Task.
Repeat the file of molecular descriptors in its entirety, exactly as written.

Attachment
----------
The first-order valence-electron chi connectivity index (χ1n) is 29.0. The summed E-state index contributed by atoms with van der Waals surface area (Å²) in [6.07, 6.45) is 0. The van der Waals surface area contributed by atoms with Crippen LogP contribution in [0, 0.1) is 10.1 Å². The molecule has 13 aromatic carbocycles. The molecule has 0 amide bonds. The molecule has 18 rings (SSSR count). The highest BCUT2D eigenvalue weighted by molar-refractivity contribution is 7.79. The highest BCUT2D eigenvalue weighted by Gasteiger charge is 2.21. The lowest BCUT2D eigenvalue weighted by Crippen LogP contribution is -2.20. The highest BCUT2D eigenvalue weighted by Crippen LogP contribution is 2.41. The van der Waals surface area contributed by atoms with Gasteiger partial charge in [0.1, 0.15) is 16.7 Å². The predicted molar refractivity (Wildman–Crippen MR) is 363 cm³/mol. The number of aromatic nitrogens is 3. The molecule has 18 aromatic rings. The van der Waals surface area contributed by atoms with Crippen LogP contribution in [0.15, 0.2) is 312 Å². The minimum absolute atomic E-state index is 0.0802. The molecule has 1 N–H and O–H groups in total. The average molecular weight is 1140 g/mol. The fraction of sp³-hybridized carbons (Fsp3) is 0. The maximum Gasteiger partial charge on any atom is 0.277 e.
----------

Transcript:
The first-order valence-electron chi connectivity index (χ1n) is 29.0. The summed E-state index contributed by atoms with van der Waals surface area (Å²) in [6.07, 6.45) is 0. The van der Waals surface area contributed by atoms with Crippen LogP contribution in [0, 0.1) is 10.1 Å². The molecule has 13 aromatic carbocycles. The molecule has 0 amide bonds. The molecule has 18 rings (SSSR count). The highest BCUT2D eigenvalue weighted by molar-refractivity contribution is 7.79. The highest BCUT2D eigenvalue weighted by Gasteiger charge is 2.21. The lowest BCUT2D eigenvalue weighted by Crippen LogP contribution is -2.20. The highest BCUT2D eigenvalue weighted by Crippen LogP contribution is 2.41. The van der Waals surface area contributed by atoms with Gasteiger partial charge in [0.1, 0.15) is 16.7 Å². The predicted molar refractivity (Wildman–Crippen MR) is 363 cm³/mol. The number of aromatic nitrogens is 3. The molecule has 18 aromatic rings. The van der Waals surface area contributed by atoms with Crippen LogP contribution in [0.15, 0.2) is 312 Å². The minimum absolute atomic E-state index is 0.0802. The molecule has 1 N–H and O–H groups in total. The average molecular weight is 1140 g/mol. The fraction of sp³-hybridized carbons (Fsp3) is 0. The maximum Gasteiger partial charge on any atom is 0.277 e.